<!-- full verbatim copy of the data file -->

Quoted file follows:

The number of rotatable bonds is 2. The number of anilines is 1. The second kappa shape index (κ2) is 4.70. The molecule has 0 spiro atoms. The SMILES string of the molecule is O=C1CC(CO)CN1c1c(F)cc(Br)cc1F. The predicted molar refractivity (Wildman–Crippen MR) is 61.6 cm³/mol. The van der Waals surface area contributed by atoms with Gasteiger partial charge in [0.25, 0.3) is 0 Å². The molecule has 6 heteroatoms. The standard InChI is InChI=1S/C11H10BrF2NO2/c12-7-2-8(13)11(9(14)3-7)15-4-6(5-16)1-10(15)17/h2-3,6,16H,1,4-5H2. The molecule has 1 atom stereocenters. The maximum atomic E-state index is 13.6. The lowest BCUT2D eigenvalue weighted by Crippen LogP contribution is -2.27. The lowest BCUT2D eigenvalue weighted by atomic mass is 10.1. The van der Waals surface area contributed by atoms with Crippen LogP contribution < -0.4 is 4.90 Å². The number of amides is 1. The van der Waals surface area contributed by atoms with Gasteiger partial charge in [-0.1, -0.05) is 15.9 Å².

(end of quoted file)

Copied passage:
The number of rotatable bonds is 2. The number of anilines is 1. The second kappa shape index (κ2) is 4.70. The molecule has 0 spiro atoms. The SMILES string of the molecule is O=C1CC(CO)CN1c1c(F)cc(Br)cc1F. The predicted molar refractivity (Wildman–Crippen MR) is 61.6 cm³/mol. The van der Waals surface area contributed by atoms with Gasteiger partial charge in [0.25, 0.3) is 0 Å². The molecule has 6 heteroatoms. The standard InChI is InChI=1S/C11H10BrF2NO2/c12-7-2-8(13)11(9(14)3-7)15-4-6(5-16)1-10(15)17/h2-3,6,16H,1,4-5H2. The molecule has 1 atom stereocenters. The maximum atomic E-state index is 13.6. The lowest BCUT2D eigenvalue weighted by Crippen LogP contribution is -2.27. The lowest BCUT2D eigenvalue weighted by atomic mass is 10.1. The van der Waals surface area contributed by atoms with Crippen LogP contribution < -0.4 is 4.90 Å². The number of amides is 1. The van der Waals surface area contributed by atoms with Gasteiger partial charge in [-0.1, -0.05) is 15.9 Å².